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Europe: Travel firms propel stocks to strongest close in 11 weeks

[BENGALURU] European shares closed at an 11-week high on Tuesday, with travel and leisure stocks soaring on hopes of a revival in tourism as countries gradually reopened after a months-long lockdown.

The pan-European Stoxx 600 rose 1.1 per cent to hit its highest closing level since March 9.

Europe's battered travel sector jumped 6.9 per cent following reports Spain and Germany would ease travel restrictions, while no noticeable increase in infections were reported after the easing of lockdowns.

British Airways owner IAG jumped 22.5 per cent, low-cost carrier easyJet Plc gained 19 per cent and UK-listed shares of travel group TUI soared 52 per cent.

Germany's Lufthansa extended gains after the government threw the airline a 9 billion euro (S$14 billion) lifeline on Monday.

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UK's FTSE 100 returned from a holiday to rise 1.2 per cent as Prime Minister Boris Johnson said Britain will reopen thousands of high street shops, department stores and shopping centres next month.

Other hard-hit sectors such as eurozone banks surged 6.5 per cent, bouncing off record low levels, while insurers and automakers gained about 3 per cent each.

"We believe that the pro-cyclical market bias that we called for will have some legs, and build on itself in the next weeks," JPMorgan Cazenove analysts told clients.

"It should last while PMIs are normalising. The upmove in Eurozone PMI that we saw last week is likely to extend in the next reading, for June."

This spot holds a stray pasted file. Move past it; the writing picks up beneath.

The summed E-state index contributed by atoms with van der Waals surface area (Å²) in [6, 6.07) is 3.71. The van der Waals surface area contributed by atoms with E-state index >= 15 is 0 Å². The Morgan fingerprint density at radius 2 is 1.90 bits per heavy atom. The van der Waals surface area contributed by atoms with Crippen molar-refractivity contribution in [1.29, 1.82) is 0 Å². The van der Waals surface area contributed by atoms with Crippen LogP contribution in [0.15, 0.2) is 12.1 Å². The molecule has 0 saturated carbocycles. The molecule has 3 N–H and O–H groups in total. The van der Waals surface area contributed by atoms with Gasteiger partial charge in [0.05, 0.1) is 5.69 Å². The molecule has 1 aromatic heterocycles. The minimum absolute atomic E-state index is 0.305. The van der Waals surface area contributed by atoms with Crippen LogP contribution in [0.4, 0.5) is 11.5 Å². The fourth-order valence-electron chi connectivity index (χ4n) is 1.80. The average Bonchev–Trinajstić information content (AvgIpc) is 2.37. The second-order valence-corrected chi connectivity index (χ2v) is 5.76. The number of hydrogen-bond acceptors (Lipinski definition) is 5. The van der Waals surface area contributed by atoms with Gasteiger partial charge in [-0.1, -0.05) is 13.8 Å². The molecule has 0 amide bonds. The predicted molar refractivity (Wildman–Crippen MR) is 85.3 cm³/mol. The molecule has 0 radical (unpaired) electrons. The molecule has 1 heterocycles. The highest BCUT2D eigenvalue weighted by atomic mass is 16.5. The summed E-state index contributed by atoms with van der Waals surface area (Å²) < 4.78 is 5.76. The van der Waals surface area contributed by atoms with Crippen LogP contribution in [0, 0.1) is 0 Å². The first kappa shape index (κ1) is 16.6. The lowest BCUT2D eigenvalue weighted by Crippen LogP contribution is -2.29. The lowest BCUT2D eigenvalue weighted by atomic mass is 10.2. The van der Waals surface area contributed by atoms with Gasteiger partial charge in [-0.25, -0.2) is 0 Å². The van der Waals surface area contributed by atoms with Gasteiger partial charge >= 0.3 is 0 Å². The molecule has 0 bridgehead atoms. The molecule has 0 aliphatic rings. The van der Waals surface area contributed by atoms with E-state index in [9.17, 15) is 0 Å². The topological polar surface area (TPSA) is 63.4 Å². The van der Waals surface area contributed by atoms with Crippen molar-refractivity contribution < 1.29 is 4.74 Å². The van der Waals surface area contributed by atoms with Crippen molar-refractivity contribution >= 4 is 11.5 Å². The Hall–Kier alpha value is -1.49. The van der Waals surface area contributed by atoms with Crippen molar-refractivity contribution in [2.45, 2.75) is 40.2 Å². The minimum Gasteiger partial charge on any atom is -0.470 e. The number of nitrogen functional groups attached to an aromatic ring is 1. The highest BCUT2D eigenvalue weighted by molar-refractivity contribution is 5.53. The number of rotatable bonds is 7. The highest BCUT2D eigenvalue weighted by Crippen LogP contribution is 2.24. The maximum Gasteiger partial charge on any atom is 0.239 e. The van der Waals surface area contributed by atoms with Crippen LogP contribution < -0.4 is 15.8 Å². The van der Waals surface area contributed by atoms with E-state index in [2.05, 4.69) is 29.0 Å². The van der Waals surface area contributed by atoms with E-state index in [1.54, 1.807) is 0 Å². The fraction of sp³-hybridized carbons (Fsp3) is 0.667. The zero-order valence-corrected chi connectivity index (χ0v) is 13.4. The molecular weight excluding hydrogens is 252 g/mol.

The Stoxx 600 has climbed 30 per cent from its mid-March lows, as hopes of further policy support and improving economic data fuelled hopes of a faster economic recovery from the novel coronavirus pandemic.

All eyes will be on the European Commission's release of its recovery plan on Wednesday to gauge the progress of a Franco-German proposal for a 500 billion euro grants-based coronavirus recovery fund.

Paris-headquartered shopping centre operator Klepierre SA jumped 12.6 per cent after saying it had reopened 80 per cent of its European malls and hopes to reopen 90 per cent of them within 10 days.

French carmakers Renault SA and Peugeot SA jumped 6.6 per cent and 5.8 per cent respectively.

French President Emmanuel Macron said that measures announced to help the country's car industry were worth more than 8 billion euros (S$12.5 billion) in total.

Mr Macron said autonomous and electric vehicles will form a key part of the sector after the coronavirus crisis.

Sanofi fell 1.3 per cent, in line with broader healthcare losses, despite the French drugmaker's impending US$13 billion payday from selling most of its 20.6 per cent stake in US partner Regeneron.


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